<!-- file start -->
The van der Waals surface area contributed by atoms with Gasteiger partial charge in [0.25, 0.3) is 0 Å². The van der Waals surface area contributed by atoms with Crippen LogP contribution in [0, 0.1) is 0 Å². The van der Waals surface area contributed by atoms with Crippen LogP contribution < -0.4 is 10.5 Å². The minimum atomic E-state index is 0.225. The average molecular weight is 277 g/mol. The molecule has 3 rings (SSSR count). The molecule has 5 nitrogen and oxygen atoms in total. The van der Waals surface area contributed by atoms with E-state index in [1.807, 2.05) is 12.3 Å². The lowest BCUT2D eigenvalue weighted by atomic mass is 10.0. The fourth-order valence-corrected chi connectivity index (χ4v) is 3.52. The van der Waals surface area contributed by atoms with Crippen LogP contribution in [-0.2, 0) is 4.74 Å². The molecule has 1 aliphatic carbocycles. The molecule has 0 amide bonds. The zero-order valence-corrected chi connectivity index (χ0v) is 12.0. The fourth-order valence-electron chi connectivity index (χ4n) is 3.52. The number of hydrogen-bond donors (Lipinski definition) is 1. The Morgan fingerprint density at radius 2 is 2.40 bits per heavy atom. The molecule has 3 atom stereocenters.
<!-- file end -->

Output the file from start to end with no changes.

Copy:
The van der Waals surface area contributed by atoms with Gasteiger partial charge in [0.25, 0.3) is 0 Å². The van der Waals surface area contributed by atoms with Crippen LogP contribution in [0, 0.1) is 0 Å². The van der Waals surface area contributed by atoms with Crippen LogP contribution < -0.4 is 10.5 Å². The minimum atomic E-state index is 0.225. The average molecular weight is 277 g/mol. The molecule has 3 rings (SSSR count). The molecule has 5 nitrogen and oxygen atoms in total. The van der Waals surface area contributed by atoms with E-state index in [1.807, 2.05) is 12.3 Å². The lowest BCUT2D eigenvalue weighted by atomic mass is 10.0. The fourth-order valence-corrected chi connectivity index (χ4v) is 3.52. The van der Waals surface area contributed by atoms with Crippen LogP contribution in [-0.2, 0) is 4.74 Å². The molecule has 1 aliphatic carbocycles. The molecule has 0 amide bonds. The zero-order valence-corrected chi connectivity index (χ0v) is 12.0. The fourth-order valence-electron chi connectivity index (χ4n) is 3.52. The number of hydrogen-bond donors (Lipinski definition) is 1. The Morgan fingerprint density at radius 2 is 2.40 bits per heavy atom. The molecule has 3 atom stereocenters.